The Third Commandment is not to take the name of the Lord in vain. How does this apply to investors?
The Third Commandment is often viewed as a proscription against cursing and profanity, and it certainly is that. In modern culture, certain words and phrases are off limits. Even more significant to the ancient Hebrews, however, was the actual name of their God. For in the ancient world, to name something was to have power over that thing—thus the Third Commandment was an exhortation to be humble in the presence of the deity. They didn’t have power over God; God had power over them.
In the same way, investors need to be humble in their approach to the markets. There are all kinds of schemes and strategies that supposedly exploit the markets’ inefficiencies, and on paper these look reasonable. After all, the entire premise of active portfolio management is that markets can act irrationally, and rational investors can profit when then analyze and interact with irrational markets.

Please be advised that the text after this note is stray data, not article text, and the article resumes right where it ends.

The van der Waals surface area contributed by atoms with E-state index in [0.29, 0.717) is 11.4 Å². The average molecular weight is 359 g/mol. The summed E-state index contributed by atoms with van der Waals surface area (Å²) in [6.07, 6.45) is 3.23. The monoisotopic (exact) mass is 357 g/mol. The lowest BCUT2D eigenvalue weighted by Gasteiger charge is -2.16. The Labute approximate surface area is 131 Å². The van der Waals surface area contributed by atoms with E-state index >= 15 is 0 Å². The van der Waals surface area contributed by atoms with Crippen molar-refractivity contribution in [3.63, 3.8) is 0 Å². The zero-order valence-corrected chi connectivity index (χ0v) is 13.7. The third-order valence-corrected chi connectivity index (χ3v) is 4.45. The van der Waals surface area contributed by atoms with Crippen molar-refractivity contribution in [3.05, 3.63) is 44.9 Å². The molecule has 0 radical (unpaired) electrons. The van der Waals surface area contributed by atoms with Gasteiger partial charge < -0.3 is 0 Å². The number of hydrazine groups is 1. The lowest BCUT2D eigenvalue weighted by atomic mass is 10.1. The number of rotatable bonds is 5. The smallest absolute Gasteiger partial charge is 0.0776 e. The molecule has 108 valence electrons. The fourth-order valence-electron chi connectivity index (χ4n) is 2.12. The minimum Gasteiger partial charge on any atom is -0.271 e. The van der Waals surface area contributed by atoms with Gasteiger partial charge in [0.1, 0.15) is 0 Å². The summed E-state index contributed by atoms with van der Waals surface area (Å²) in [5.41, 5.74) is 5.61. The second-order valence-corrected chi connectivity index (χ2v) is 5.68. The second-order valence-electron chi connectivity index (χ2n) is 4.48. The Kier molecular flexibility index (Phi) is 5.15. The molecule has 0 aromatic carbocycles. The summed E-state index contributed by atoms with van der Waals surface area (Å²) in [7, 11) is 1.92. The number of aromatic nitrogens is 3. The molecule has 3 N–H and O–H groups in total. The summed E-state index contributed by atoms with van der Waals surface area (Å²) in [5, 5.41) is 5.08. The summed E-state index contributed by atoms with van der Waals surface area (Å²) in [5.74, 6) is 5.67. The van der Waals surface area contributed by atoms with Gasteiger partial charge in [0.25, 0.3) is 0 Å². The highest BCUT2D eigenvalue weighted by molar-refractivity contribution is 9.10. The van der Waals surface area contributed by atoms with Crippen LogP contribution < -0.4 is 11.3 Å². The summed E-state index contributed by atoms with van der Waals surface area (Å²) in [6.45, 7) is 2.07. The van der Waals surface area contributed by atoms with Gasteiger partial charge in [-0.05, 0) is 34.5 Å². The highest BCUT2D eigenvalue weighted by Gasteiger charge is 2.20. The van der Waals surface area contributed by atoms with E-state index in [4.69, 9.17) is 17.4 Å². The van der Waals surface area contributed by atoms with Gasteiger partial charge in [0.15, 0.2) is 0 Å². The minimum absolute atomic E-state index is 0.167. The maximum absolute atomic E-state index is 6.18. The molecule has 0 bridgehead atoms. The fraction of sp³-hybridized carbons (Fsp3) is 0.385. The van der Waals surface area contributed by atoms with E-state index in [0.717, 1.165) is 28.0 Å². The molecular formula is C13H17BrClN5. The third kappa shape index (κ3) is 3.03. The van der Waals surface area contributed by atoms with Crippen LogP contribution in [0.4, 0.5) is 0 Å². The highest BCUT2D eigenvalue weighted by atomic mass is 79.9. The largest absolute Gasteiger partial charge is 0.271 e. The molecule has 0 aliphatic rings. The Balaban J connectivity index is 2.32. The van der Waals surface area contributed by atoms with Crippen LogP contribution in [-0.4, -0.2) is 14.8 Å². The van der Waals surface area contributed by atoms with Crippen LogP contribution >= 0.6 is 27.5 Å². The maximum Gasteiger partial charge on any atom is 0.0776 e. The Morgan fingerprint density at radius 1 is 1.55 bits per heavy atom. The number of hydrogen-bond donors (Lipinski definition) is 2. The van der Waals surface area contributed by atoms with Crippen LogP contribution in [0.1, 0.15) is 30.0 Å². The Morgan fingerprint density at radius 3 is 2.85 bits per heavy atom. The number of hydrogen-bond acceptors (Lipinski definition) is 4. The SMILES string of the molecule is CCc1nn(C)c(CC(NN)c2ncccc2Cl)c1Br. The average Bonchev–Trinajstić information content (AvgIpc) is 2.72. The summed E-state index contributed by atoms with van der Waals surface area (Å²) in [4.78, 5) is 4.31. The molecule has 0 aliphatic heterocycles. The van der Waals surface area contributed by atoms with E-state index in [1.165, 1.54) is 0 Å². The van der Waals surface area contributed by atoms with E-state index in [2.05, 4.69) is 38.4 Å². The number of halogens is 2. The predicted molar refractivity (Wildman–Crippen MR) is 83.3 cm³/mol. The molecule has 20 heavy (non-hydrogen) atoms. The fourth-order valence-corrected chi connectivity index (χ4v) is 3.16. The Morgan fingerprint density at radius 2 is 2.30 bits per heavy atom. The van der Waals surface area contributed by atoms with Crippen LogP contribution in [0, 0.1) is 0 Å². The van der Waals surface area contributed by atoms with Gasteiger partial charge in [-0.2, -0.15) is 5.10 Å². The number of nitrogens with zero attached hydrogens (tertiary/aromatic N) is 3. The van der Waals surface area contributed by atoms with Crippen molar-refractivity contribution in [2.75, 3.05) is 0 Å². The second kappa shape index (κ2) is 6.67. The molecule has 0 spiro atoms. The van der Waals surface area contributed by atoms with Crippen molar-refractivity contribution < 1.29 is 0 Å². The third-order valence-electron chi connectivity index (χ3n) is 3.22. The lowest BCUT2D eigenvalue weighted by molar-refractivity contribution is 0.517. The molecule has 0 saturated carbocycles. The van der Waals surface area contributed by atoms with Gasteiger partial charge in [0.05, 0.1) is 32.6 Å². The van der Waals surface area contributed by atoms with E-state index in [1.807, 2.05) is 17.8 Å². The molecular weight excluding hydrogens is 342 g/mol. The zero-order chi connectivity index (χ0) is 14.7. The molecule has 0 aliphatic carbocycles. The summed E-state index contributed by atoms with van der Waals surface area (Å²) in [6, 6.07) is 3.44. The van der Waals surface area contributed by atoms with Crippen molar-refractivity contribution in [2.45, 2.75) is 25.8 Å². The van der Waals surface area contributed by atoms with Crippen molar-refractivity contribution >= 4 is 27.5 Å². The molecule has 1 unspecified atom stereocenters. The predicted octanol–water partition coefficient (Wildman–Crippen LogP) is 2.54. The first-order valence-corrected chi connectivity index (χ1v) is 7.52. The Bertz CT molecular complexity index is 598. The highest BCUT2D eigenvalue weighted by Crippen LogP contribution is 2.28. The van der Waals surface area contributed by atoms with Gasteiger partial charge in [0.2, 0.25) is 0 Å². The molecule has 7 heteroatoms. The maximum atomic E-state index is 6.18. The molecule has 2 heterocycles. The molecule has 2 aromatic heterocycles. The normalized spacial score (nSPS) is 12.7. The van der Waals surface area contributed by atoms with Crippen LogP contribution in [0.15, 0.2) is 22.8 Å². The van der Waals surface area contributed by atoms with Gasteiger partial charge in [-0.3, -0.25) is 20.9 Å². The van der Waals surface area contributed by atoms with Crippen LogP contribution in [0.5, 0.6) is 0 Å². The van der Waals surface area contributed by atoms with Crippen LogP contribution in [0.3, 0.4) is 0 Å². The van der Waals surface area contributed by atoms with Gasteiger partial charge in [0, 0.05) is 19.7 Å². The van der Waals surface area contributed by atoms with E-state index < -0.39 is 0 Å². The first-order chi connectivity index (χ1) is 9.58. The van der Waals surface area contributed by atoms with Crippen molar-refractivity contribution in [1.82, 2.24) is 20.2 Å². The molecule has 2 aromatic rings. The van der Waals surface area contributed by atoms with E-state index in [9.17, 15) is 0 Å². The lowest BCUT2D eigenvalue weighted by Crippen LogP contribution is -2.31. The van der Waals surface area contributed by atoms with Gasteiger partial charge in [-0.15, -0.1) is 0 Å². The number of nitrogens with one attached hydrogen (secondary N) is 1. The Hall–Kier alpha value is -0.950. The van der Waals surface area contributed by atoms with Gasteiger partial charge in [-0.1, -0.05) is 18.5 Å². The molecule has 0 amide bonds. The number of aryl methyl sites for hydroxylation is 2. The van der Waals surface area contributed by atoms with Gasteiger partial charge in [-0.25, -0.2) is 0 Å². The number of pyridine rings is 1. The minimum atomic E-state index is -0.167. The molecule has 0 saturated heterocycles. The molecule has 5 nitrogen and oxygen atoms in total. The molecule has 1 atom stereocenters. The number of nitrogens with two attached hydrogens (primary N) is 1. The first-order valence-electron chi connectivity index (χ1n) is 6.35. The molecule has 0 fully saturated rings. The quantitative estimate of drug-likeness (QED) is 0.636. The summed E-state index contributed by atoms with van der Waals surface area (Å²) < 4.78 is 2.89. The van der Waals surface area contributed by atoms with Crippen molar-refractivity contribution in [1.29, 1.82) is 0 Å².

But beating the market is hard; there are millions of other rational investors looking for similar opportunities. Prices then incorporate their collective opinion—a sort of “hive mind” reflecting investors’ views of current financial and economic reality as they apply to thousands of stocks and bonds. And while individuals can profit by going against this consensus, they need to be circumspect and careful as they do.
Thus, the Third Commandment, properly understood, enjoins us to respect the market. And respect is always a good thing.